A combination of fields can also be used in your search inquiry. Just put a comma between the fields. By combining fields, you increase your chances to retrieve many online reporter cases that you would otherwise miss through ordinary search results—using Natural Language searching methods which uses plain English to retrieve relevant documents.

The sy,di combination field one of my favorite combinations because it searches both the synopsis and the digest fields in one search and insures that in the cases retrieved the issue is central to the case. For example, sy,di(wrongful! /5 terminat! discharg!) or sy,di(“product liability” /p danger! defect! /s item! Product! Merchan!). My other favorite field combination is le,sy because it searches both the language in the majority opinion and the synopsis in one search ensuring the precise language I am seeking in a case law.

For another example, sy,le (“duty to disclose!” /s “particular circumstance!” “confidential relation!” “specific inquiry” /p speak!). This combination in other words allows you to find relevant, controlling, and specific case laws that will help you craft a tailor-oriented work-product. 

Westlaw’s Terms and Connectors searches are very similar to Boolean searches. The key distinction between the two are in the greater flexibility and ease of use of the former than the latter.

Although Boolean searches helps produce accurate and relevant results relative to a Natural Language search, it limits your search capabilities quite dramatically when compared to Terms and Connectors search results. There are only five elements of syntax to understand when using Boolean searches: AND, OR, NOT, (), and “”.

For example, when trying to search for case law concerning medical malpractice using the Boolean search method with its operators you will yield the following respective results: 

  • Medical AND malpractice AND negligence will tell the database that ALL terms—here, “medical,” “malpractice,” and “negligence”—must be present in the search results.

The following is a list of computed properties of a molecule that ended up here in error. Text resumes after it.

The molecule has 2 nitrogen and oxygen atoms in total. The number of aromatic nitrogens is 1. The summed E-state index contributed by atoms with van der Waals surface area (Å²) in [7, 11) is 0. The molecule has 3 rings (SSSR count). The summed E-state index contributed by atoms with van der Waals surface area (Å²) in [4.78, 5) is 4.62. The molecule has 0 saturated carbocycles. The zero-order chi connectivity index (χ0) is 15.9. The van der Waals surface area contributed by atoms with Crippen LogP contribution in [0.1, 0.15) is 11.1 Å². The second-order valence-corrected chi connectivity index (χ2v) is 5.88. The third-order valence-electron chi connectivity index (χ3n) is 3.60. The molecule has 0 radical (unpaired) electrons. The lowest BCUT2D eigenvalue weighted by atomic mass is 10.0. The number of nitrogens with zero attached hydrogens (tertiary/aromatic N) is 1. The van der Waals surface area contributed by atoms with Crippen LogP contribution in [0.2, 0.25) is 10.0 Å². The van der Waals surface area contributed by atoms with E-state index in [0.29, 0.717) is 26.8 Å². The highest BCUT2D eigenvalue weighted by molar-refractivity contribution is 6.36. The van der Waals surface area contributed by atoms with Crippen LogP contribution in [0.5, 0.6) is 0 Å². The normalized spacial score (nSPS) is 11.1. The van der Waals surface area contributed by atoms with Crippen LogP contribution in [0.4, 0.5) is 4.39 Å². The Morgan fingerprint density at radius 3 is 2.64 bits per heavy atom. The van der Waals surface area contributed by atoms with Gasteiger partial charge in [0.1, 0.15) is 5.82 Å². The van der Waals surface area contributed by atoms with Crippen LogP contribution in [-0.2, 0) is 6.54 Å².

• Medical OR malpractice will catch all materials that contain EITHER “medical” OR “malpractice”. Note: if you place a space between the terms the operator OR will be assumed.
  • Medical AND malpractice AND negligence NOT criminal will only produce results that include “medical,” “malpractice,” and “negligence” but will exclude any documents that include the term “criminal”. Note: unless you are looking to exclude a specific term, this feature might exclude relevant case laws that might have otherwise been useful.
  • Because Boolean searches does not provide any rules for the software to determine which equation to solve first, the use of parentheses tells the computer what to solve first. For example (medical OR malpractice) AND negligence will find results within the brackets before it searches for “negligence.” However, it might even be more beneficial to use (“medical malpractice”) AND negligence to get a more precise result. Even then, the results at best just guarantee that somewhere in the case law the terms “medical malpractice” and “negligence” will be present.  

To solve the dilemma of obtaining results specific to your inquiry and to avoid the confusion of setting up complex search strings, Westlaw’s Terms and Connectors are extremely ideal. Westlaw’s Terms and Connectors is helpful because for the most parts it only requires setting up one complex search string that might otherwise take several using variations of Boolean searches. A search is processed as a Terms and Connectors search if it includes a grammatical, numerical, or BUT NOT connector; a root expander or universal character; or a field restriction.

Listed below are a list of Terms and Connectors operators.

Coupling the first-part of my legal research analysis with the second-part will place you one step away from being an extremely proactive researcher. The third-part of my legal research inquiry will focus on the mini-search tool found in case laws to help you with quality skimming of the case in about a minute while preserving research efficiency and productivity throughout the process.

The final process will allow you to go through the entire list of cases produced in the second-part of your research process in about 15-20 minutes. For this process to become second nature, it is best to practice this process sequentially starting with the first-step.

Please feel free to connect with me via LinkedIn if you have any questions regarding the second part of my research analysis.

Adil Khoso Adil Khoso is a rising 2L at Cumberland School of Law. His professional career has been blessed with setting a company record in a company that has been around for over three decades to starting a successful company despite the overly-saturated market.